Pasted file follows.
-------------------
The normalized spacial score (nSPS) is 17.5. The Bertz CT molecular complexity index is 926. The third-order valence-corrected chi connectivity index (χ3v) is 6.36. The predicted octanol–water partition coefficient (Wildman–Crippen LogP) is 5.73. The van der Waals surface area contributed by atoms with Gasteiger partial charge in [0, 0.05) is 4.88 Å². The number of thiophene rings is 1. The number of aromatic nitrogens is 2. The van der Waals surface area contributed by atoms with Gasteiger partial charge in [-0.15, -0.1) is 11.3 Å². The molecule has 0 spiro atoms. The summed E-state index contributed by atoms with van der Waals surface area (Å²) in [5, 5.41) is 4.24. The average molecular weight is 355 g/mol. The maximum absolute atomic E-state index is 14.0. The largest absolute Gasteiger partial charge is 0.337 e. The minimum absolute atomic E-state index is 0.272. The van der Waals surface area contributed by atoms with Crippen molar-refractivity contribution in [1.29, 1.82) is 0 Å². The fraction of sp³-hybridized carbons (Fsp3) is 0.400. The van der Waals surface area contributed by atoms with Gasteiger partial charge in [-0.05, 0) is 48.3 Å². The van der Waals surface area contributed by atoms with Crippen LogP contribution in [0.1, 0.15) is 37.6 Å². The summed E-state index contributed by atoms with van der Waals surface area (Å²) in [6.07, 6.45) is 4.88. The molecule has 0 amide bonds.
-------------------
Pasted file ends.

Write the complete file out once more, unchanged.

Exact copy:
The normalized spacial score (nSPS) is 17.5. The Bertz CT molecular complexity index is 926. The third-order valence-corrected chi connectivity index (χ3v) is 6.36. The predicted octanol–water partition coefficient (Wildman–Crippen LogP) is 5.73. The van der Waals surface area contributed by atoms with Gasteiger partial charge in [0, 0.05) is 4.88 Å². The number of thiophene rings is 1. The number of aromatic nitrogens is 2. The van der Waals surface area contributed by atoms with Gasteiger partial charge in [-0.15, -0.1) is 11.3 Å². The molecule has 0 spiro atoms. The summed E-state index contributed by atoms with van der Waals surface area (Å²) in [5, 5.41) is 4.24. The average molecular weight is 355 g/mol. The maximum absolute atomic E-state index is 14.0. The largest absolute Gasteiger partial charge is 0.337 e. The minimum absolute atomic E-state index is 0.272. The van der Waals surface area contributed by atoms with Crippen molar-refractivity contribution in [1.29, 1.82) is 0 Å². The fraction of sp³-hybridized carbons (Fsp3) is 0.400. The van der Waals surface area contributed by atoms with Gasteiger partial charge in [-0.05, 0) is 48.3 Å². The van der Waals surface area contributed by atoms with Crippen LogP contribution in [0.1, 0.15) is 37.6 Å². The summed E-state index contributed by atoms with van der Waals surface area (Å²) in [6.07, 6.45) is 4.88. The molecule has 0 amide bonds.